The COVID-19 pandemic has spurred the implementation of several public safety measures to contain virus spread, most notably socially distancing policies. Prior research has linked similar public safety measures (i.e., quarantine) with suicide risk, in addition to supporting the role of social connection in suicidal thoughts and behaviors; consequently, there is a need to better understand the relationship between widespread social distancing policies and suicide risk. The current study aimed to examine the prospective association between COVID-19-related social distancing practices and suicidal ideation.
Participants (N = 472) completed measures of suicidal ideation and impacts of social distancing practices at baseline and two weeks later.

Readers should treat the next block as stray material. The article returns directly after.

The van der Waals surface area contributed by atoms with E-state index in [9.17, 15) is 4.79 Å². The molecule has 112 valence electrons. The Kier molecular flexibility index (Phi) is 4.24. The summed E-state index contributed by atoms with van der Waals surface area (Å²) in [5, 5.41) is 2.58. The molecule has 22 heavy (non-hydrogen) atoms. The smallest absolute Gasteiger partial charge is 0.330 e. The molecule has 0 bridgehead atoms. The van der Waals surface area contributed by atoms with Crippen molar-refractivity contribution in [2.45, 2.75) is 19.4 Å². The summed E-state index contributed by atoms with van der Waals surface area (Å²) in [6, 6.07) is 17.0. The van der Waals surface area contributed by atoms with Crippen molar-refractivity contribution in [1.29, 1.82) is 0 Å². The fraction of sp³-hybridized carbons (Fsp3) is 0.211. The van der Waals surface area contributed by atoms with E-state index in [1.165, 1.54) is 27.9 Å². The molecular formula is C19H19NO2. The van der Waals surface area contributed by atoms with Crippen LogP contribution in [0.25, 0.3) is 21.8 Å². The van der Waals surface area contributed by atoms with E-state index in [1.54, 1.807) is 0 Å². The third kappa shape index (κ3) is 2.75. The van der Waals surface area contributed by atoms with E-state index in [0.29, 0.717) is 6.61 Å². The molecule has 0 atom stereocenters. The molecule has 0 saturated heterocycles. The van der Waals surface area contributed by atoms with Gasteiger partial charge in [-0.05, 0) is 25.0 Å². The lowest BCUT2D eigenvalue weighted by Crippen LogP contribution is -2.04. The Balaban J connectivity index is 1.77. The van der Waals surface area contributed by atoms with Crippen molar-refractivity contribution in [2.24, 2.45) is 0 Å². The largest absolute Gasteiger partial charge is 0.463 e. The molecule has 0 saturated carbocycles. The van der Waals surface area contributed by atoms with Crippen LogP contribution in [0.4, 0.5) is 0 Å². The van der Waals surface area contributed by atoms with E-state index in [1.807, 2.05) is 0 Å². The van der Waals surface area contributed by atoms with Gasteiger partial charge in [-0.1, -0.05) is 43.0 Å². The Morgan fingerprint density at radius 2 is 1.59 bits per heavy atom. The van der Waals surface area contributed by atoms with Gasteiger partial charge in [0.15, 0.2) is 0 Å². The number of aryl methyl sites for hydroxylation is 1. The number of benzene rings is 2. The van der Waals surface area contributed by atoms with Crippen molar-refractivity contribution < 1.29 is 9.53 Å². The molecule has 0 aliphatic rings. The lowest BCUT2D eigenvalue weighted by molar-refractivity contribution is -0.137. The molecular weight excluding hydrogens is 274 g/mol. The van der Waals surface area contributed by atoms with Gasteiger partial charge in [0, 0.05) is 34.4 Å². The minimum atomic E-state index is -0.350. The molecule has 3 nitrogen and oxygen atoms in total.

After controlling for general psychosocial distress (i.e., depression, social connectedness), cross-lagged regression models identified prospective, bidirectional relationships between perceived impacts of social distancing on one’s mental health and both passive and active suicidal ideation. The impact of social distancing on work/social routine was not associated with suicidal ideation.
Overall, findings suggest the importance of an individual’s perception regarding the effect of social distancing on their mental health, rather than the disruption to work or social routine, in suicide risk. Findings highlight potential targets for suicide risk prevention and intervention.